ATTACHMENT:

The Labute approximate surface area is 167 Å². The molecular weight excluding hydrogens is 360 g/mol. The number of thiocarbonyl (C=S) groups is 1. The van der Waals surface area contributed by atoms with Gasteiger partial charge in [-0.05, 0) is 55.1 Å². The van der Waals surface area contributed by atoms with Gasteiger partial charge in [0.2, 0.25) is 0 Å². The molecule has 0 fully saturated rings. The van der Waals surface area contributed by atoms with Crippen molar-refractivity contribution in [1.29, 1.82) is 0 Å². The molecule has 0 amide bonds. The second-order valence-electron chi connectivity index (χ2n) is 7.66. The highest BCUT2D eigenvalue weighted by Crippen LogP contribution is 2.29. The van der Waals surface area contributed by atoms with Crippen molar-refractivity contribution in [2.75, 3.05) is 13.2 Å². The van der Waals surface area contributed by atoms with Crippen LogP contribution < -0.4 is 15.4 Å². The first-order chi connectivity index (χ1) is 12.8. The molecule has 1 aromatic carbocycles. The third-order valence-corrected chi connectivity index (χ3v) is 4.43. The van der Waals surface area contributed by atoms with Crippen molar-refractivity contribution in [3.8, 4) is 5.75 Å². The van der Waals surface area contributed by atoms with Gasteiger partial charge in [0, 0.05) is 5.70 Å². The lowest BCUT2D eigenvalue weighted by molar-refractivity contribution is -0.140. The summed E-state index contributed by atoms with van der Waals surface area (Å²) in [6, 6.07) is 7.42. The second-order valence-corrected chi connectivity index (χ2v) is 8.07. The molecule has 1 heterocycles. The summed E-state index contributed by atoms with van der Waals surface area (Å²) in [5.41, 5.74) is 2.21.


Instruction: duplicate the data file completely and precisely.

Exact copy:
The Labute approximate surface area is 167 Å². The molecular weight excluding hydrogens is 360 g/mol. The number of thiocarbonyl (C=S) groups is 1. The van der Waals surface area contributed by atoms with Gasteiger partial charge in [-0.05, 0) is 55.1 Å². The van der Waals surface area contributed by atoms with Gasteiger partial charge in [0.2, 0.25) is 0 Å². The molecule has 0 fully saturated rings. The van der Waals surface area contributed by atoms with Crippen molar-refractivity contribution in [1.29, 1.82) is 0 Å². The molecule has 0 amide bonds. The second-order valence-electron chi connectivity index (χ2n) is 7.66. The highest BCUT2D eigenvalue weighted by Crippen LogP contribution is 2.29. The van der Waals surface area contributed by atoms with Crippen molar-refractivity contribution in [2.75, 3.05) is 13.2 Å². The van der Waals surface area contributed by atoms with Crippen LogP contribution < -0.4 is 15.4 Å². The first-order chi connectivity index (χ1) is 12.8. The molecule has 1 aromatic carbocycles. The third-order valence-corrected chi connectivity index (χ3v) is 4.43. The van der Waals surface area contributed by atoms with Crippen molar-refractivity contribution in [3.8, 4) is 5.75 Å². The van der Waals surface area contributed by atoms with Gasteiger partial charge in [0, 0.05) is 5.70 Å². The lowest BCUT2D eigenvalue weighted by molar-refractivity contribution is -0.140. The summed E-state index contributed by atoms with van der Waals surface area (Å²) in [6, 6.07) is 7.42. The second-order valence-corrected chi connectivity index (χ2v) is 8.07. The molecule has 1 heterocycles. The summed E-state index contributed by atoms with van der Waals surface area (Å²) in [5.41, 5.74) is 2.21.